Joe, yes they are referring to the Renaissance. (Originally the Ohio Theatre.) It was designed by Nicola Petti and opened in 1928 in the “Grand Baroque” style. Not sure why they said it was demolished. Perhaps because of the name change in the 1980s? It’s still very much open and the centerpiece of downtown Mansfield. They built an amazing addition onto it in 2009 with a larger lobby, restrooms, offices and elevators. The other two theatres on Park Avenue were the Madison (built in 1930 in the Art Deco style and demolished in the early 80s after a valiant attempt to save it) and the Park, (built in 1938 also in the Deco-ish style and closed in the 60s.)
According to Peter Beames' Wurlitzer Opus List on the TheatreOrgans dot com website,
The Renaissance/Ohio Theatre in Mansfield has a Wurlitzer “Special” model theatre pipe organ of 3 manuals, Opus 997, which was originally installed in the Warner Brothers Studio in Los Angeles, CA (ship date January 30, 1929). It apparently passed through the hands of many owners before arriving here, and is reportedly “OK”. Anyone with more current info on the organ is invited to post here (although I do like that “theatre organ concerts” are mentioned amongst the activities at the theatre at the top of this page, suggesting that it’s still in use).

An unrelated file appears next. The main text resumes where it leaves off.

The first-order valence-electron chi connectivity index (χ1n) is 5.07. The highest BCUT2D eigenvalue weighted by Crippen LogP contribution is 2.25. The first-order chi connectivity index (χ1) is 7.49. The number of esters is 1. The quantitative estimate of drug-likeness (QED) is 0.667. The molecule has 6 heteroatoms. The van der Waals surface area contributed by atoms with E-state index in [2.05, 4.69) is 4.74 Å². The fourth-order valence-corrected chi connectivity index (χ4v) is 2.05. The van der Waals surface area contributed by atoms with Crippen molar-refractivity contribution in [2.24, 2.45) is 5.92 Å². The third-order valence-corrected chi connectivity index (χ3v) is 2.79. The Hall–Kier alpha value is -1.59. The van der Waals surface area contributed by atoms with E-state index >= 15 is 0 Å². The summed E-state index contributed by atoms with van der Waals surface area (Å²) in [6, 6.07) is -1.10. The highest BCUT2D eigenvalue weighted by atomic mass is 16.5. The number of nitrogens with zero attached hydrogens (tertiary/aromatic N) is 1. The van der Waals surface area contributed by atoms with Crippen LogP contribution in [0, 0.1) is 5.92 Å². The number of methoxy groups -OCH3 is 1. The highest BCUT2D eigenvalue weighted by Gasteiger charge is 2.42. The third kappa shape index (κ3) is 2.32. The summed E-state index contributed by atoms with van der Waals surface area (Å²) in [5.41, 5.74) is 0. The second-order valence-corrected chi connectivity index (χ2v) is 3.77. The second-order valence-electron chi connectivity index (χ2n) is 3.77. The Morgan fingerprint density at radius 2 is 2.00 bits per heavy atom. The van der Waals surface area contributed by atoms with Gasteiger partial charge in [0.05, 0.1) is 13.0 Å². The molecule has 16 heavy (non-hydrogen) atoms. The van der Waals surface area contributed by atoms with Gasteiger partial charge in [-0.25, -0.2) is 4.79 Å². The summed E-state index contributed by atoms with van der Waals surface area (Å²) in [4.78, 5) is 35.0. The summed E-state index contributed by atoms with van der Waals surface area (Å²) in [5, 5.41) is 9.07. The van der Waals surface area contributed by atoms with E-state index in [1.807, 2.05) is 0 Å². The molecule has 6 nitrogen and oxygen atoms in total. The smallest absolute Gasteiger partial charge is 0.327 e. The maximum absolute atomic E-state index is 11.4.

According to the same website’s list of Original Organ Installations, the Ohio Theatre originally had a Kimball theatre pipe organ of 3 manuals and 9 ranks, opus KPO7029, installed in 1928.
Does this latter organ still exist, and where is it (or its parts) today? Thanks!
The WurliTzer now at the Renaissance Theatre is Opus 2022. Opus 997 was a Style B of two manuals and four ranks, built for an “unidentified new theatre” in Lorain, Ohio and shipped on 14 February 1925. Source: The WurliTzer Pipe Organ / An Illustrated History, David L. Junchen and the ATOS, 2005, p. 693 and p. 648, resp.
A reasonably accurate history of the Ohio/Renaissance Theatre can be found here: http://www.mansfieldtickets.com/content/view/67
The 1928 Kimball in the Ohio was apparently sold to a girls' school in Michigan, then scrapped. Although David Junchen and others list the organ as a “3/9”, notes I took in 1957 show 12 eight-foot stops on the Great. Two of these were probably synthetic, so there is a possibility the organ actually had ten ranks of pipes. If anyone has the complete stoplist/specifications of the Kimball, I would like to compare notes.
Two more Kimball organs listed for Mansfield are a 1916 two-manual “with two-rank Echo” for the Grand Theatre, and a 1923 two-manual for the Majestic Theatre. Source: Encylopedia of the American Theatre Organ, Volume I, David L. Junchen, p. 256. Comments found on the Internet about these two theatres are all over the place, and someone local needs to spend time doing a bit of serious research at the Mansfield Public Library to clarify their history.
Grand opening ad
Found on News Journal powered by Newspapers.com
also in the photo section